Getting native plants

Gift ©Janet AllenMy entire yard of coneflowers started as just one plant given by a friend

It's not yet as easy to acquire native plants as it is to acquire non-natives. Still, though, we've managed to create quite a collection from a variety of sources.

We've bought plants from local nurseries and the CNY Regional Market, from Prairie Nursery, from the New England Wildflower Society's Garden in the Woods, from vendors at Millersville Native Plants in the Landscape conference, and, of course, from the HGCNY plant sale.

People have also given us plants, we've started some from seed, and we've divided plants as they mature. Learn more about growing your own plants …

The one thing we have NOT done is collect plants from the wild!

Buying new plants

Only a few local nurseries sell or promote native plants, and even fewer sell just the species rather than cultivars. We've bought some locally, but we've had to also look for other sources.

Small plants or plugs

Buying new plants online(Enlarge) ©Janet Allen
Buying new plants online

Here are some of the plants we ordered from Prairie Nursery. They've always arrived in good condition and have generally grown well.

They're labeled with their botanic names, and I always feel confident they are what they say they are. They don't sell cultivars, just plain species, which is what I want.

Of course, the disadvantage is that, as a Midwest company, they emphasize prairie plants. However, the range of some prairie plants extends farther east than I expected, and they seem to be beefing up their woodlands offerings. These are obviously not local ecotypes, but few plants offered for sale here in CNY are—even those sold by local nurseries.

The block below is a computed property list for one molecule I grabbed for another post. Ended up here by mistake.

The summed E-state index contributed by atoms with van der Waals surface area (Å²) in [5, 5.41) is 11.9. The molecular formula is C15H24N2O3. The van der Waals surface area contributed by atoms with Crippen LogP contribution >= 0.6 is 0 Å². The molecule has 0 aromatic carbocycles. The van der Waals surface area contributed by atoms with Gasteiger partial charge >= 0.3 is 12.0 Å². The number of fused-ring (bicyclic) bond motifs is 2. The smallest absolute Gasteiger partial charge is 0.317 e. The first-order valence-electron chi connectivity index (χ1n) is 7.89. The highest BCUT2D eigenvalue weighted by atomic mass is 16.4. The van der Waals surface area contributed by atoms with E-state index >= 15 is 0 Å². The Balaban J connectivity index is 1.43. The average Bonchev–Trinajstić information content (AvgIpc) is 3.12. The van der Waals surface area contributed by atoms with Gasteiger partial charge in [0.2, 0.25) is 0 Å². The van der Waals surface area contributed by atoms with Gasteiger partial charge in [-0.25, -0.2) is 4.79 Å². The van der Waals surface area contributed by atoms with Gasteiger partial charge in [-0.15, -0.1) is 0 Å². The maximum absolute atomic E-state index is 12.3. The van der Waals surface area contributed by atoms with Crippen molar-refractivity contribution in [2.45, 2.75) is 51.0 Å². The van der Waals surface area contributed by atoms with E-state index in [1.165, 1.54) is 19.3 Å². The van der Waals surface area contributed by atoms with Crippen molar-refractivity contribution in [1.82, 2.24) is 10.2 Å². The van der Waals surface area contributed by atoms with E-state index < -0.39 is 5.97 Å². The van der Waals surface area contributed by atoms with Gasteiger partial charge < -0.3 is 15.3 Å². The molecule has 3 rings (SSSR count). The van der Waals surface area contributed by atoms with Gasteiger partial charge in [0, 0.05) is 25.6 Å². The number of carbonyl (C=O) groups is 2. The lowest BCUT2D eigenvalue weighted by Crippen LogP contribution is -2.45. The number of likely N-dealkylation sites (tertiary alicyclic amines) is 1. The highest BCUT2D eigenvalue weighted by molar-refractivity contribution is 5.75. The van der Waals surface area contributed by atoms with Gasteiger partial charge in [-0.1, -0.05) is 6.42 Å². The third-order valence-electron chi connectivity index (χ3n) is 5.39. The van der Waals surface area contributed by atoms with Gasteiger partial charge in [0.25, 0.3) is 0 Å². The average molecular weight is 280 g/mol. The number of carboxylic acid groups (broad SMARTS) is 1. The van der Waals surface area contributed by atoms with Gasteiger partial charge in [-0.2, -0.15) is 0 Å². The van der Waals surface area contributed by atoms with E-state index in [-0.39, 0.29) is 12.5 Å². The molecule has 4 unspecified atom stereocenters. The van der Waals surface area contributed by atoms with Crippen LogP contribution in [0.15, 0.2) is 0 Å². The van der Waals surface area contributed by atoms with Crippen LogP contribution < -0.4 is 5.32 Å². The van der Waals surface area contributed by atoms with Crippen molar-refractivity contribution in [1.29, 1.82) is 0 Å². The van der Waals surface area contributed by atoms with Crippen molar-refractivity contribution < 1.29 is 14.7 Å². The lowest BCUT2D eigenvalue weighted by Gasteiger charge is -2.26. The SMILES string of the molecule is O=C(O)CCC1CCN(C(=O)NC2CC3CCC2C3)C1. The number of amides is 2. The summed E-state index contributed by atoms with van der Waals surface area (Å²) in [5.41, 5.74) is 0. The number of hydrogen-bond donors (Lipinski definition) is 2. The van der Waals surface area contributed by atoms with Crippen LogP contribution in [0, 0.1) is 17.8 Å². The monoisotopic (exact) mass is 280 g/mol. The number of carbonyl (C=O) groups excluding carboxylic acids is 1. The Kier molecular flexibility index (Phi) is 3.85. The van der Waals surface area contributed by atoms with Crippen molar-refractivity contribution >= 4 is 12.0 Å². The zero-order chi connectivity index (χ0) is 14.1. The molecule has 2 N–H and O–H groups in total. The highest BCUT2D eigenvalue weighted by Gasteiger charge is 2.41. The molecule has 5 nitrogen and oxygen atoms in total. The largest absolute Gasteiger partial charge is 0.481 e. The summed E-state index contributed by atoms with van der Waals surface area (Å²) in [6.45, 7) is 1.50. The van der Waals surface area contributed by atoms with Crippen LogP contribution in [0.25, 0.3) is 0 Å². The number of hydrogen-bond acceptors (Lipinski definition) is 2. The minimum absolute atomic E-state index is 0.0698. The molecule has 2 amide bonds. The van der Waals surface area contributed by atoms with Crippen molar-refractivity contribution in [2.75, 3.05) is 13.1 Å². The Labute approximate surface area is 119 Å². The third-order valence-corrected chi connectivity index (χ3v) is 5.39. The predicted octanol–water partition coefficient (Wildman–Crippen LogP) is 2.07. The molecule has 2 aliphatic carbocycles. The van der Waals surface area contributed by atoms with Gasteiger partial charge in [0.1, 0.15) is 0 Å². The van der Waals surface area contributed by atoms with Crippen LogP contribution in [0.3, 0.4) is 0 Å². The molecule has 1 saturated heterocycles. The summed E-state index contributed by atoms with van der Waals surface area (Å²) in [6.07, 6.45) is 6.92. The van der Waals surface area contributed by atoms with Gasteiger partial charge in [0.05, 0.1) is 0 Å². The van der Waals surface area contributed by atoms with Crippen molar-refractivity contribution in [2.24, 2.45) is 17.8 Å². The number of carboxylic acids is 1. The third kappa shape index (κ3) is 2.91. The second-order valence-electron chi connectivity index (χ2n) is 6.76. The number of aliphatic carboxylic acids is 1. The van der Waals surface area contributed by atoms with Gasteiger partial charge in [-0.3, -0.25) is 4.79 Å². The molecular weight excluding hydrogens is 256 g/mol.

Buying small trees and shrubs

Young pagoda dogwood seedling ©Janet AllenYoung pagoda dogwood seedling

We've been amazed at how quickly young trees and shrubs can grow. It's not only cost-effective to buy these seedling trees, but they can quickly catch up to or even surpass more mature trees that have to recover from being transplanted.

Previously we had a pretty much fully-grown pagoda transplanted into our yard. It's now the mostly-dead tree you see that is nevertheless functioning as a favorite perch for many birds. Then we planted this seedling pagoda shown in the photo. It was just about the height of the tomato cage it was in, but by four or five years later, it was virtually fully-grown and robustly healthy.

Not all trees would grow as fast as this one, I suppose, but it's pretty clear that trees or shrubs that don't have to contend with being transplanted have a big advantage.

Bareroot

Bareroot ©Janet AllenBareroot plants

We experimented planting a bare root plant, in this case a black haw viburnum.

Bare root plants are much less expensive and easier to plant. If we had an acre to plant, we'd plant more bare root plants.

Black haw ©Janet AllenBlack haw viburnum

As unpromising as that bare root stick looked, it sprouted leaves very quickly.

The photo shows the black haw the following year. It's now (about five years later) about 6 feet tall and flourishing.